Wednesday, September 5, 2012
In another life far different from my current and previous lives I was the Assistant General Manager of the U.S. National Semipro Football Team on its first-and-only tour of the British Isles.
My job duties as described to me consisted of 1) carrying the ball bag and 2) paying the General Manager $1,800. By all measures I did fine on both counts.
However, other duties arose that were not described to me when I performed Duty No. 2. For instance, when the team arrived in England we were under the impression that we had reserved two 14-passenger vans for our sojourn to Blackpool, the aptly-named quasi-resort town on the North Sea. However, the people at the rental-car agency were adamant that we had reserved seven four-passenger sedans. And because this was England, not only did the cars have the steering wheels on the wrong side, they had standard, shift-it-yourself transmissions.
I was quickly named one of the seven drivers, and was tasked with driving from the airport to Wembley Stadium, where the inaugural World League of American Football championship – the never-less-aptly-named World Bowl – was being held that day.
The counter clerk drew the route from Heathrow to Wembley. It looked like something the Gauls painted on their chests before battle.
Two wide receivers from Texas whose combined height was not more than 10 feet piled in the back seat and a linebacker sat up front with me, in the seat where there should have been a steering wheel. They had no idea what they were getting into, but since that was the usual state of affairs in semipro football, they were content as lambs. With only a modicum of grinding – and only some of that from the gears – we were off.
If you’ve never made the driving-in-America-to-driving-in-England changeover, let me set the scene for you. The roads around London were built in 1670 and are clogged with Vauxhalls, Citroens, Peugeots, Skodas, Opels, Morrises, Morgans, MGs, Minis, Minors, Majors, and assorted packing containers that would never be allowed past American customs, all running as quietly and efficiently as chainsaws and spewing enough exhaust to conceal the Sixth Fleet. Plus, the roads are slightly less wide than Vince Wilfork, and moving over to accommodate oncoming traffic usually means climbing a wall. The English also view the roundabout as the solution to every traffic situation, including parallel parking. And all of that would be manageable if you didn’t occasionally glance to your right and notice six feet of car sticking out where a mirror should go, and a freaking gear shift where there should be an arm rest.
In other words, I would not recommend your first English driving lessons be in a stick-shift automobile navigating from Heathrow to Wembley Stadium. I’m thinking something a little less crowded, like the Crab Nebula.
In between finding second, searching for third, and learning English culture through its vulgar insults I glanced in the rear-view mirror at the two diminutive wide receivers. They were huddled together, as far from the doors as they could get, with the same popeyed looks on their faces that Z-list B-movie actresses get before the knives come down.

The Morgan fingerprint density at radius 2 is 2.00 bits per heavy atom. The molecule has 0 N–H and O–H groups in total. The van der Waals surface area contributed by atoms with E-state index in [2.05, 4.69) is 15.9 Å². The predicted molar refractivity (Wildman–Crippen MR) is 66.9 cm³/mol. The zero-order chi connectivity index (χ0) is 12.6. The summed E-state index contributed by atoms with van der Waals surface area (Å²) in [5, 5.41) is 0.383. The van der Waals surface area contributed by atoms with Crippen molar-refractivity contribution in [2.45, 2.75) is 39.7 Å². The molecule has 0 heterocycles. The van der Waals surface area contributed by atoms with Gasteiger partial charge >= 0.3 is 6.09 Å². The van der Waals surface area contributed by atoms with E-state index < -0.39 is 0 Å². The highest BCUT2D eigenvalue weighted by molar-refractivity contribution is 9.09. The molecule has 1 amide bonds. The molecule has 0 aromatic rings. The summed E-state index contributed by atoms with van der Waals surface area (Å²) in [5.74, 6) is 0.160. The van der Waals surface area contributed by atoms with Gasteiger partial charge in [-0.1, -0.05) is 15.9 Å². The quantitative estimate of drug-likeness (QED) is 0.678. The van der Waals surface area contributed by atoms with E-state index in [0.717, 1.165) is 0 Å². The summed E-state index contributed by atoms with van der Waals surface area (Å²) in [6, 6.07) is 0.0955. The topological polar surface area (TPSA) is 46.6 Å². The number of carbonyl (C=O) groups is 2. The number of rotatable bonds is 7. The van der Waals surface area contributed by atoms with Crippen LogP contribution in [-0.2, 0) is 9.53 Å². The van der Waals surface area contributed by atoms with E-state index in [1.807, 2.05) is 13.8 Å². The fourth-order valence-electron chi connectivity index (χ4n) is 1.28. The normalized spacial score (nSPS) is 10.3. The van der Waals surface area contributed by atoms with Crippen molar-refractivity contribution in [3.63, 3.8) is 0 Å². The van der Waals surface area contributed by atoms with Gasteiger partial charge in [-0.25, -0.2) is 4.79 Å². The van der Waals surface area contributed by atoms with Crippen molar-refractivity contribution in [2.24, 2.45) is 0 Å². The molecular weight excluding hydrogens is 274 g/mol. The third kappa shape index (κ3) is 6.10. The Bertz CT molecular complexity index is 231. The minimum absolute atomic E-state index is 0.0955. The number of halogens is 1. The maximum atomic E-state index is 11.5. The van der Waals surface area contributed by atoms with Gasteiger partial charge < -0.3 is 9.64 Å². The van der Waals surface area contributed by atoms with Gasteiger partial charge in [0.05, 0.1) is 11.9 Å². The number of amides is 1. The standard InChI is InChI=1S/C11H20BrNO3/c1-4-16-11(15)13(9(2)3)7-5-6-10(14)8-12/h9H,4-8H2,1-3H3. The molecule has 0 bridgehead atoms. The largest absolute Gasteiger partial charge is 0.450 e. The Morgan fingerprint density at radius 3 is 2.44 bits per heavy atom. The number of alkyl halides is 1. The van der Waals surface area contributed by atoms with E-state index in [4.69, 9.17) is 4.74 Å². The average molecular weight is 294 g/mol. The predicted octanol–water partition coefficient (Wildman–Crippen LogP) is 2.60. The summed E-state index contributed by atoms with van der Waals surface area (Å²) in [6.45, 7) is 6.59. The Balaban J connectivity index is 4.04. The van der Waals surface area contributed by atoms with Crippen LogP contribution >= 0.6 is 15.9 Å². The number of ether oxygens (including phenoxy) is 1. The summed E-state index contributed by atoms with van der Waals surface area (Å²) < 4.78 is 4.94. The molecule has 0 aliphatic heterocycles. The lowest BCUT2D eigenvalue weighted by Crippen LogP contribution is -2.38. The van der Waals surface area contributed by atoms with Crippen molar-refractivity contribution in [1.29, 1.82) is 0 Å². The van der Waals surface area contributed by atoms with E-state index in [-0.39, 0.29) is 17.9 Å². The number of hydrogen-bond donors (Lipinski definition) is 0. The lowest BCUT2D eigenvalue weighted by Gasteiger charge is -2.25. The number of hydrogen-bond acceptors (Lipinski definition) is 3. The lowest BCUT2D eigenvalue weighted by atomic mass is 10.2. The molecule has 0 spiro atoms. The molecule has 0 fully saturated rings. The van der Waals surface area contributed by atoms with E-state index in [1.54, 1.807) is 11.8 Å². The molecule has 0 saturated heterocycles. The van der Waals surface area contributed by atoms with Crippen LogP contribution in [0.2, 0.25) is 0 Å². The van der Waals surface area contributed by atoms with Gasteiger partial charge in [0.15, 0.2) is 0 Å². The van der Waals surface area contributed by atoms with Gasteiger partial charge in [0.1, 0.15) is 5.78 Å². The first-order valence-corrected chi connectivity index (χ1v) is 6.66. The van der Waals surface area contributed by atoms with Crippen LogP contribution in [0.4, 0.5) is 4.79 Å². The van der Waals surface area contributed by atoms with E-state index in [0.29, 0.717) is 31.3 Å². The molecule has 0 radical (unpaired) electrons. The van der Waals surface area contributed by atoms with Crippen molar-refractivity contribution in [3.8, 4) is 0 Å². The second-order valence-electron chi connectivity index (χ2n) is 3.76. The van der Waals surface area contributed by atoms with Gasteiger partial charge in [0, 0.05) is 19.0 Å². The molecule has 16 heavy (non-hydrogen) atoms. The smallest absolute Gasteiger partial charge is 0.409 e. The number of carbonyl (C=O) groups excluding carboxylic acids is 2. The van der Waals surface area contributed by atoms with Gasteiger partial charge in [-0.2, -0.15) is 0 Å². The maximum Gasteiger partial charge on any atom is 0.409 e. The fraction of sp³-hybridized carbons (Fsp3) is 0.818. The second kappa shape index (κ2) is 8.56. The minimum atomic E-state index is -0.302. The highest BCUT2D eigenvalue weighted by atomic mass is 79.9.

I still don’t know how the car and I made it to Wembley unscathed, though I was one of the fortunate ones. A tight end named Al who swore he could drive a stick broke down 14 miles from Heathrow. Turns out he never shifted the car out of first.
After that the World Bowl was anticlimactic, but the inaugural World Bowl was anticlimactic after a warm bath.
Eventually our little caravan made it out of central London onto the motorway. I caught a few minutes’ sleep cuddled up amongst the ball bags and then spent the rest of the ride to Blackpool getting to know the individual members of the U.S. National Semipro Football Team.
In addition to the fellow you’ll meet later who claimed to have taught Pete Gogolak everything he knew about soccer-style football-kicking, there was the guy whose most memorable game came against the inmates of the Oregon State Penitentiary. (It was a home game for the inmates, naturally.) One set of goalposts was painted on the prison walls. He said it made The Longest Yard look like an episode of Full House.
A number of the guys had played against Eric Swann, who was drafted No. 1 by the Cardinals in 1991. They said he wasn’t the best semipro player they had ever seen, or even the best semipro lineman; instead, he was the most logical, for one reason or another.
I hadn’t realized this until today, but Branch Rickey said the same thing about Jackie Robinson.
In that context, Eric Swann was what Jackie Robinson would have been if integration in baseball had stopped right there, if there had been no Larry Doby or Roy Campanella or Monte Irvin – a sort of footnote, something for people like me to write about.
There’s a gulf of differences between the situation of Jackie Robinson and the situation of Eric Swann, most having to do with the heart-wrenching unfairness of Robinson’s situation. But they tunneled under the English Channel. They joined France and England. The things that unite Swann and Robinson are in many ways greater than what separates them.
 We later named him “Lucky Al” for this incident, coupled with the sprained ankle he received crossing the street and the case of the “flu” he came home with after a tour of Blackpool’s livelier establishments.
 Except for the guy from Indiana who couldn’t make it because he thought you could take a passport photo yourself. With a Kodak Instamatic. In front of a tree. With your dog.
 Not having a rap sheet as long as your arm was one big reason.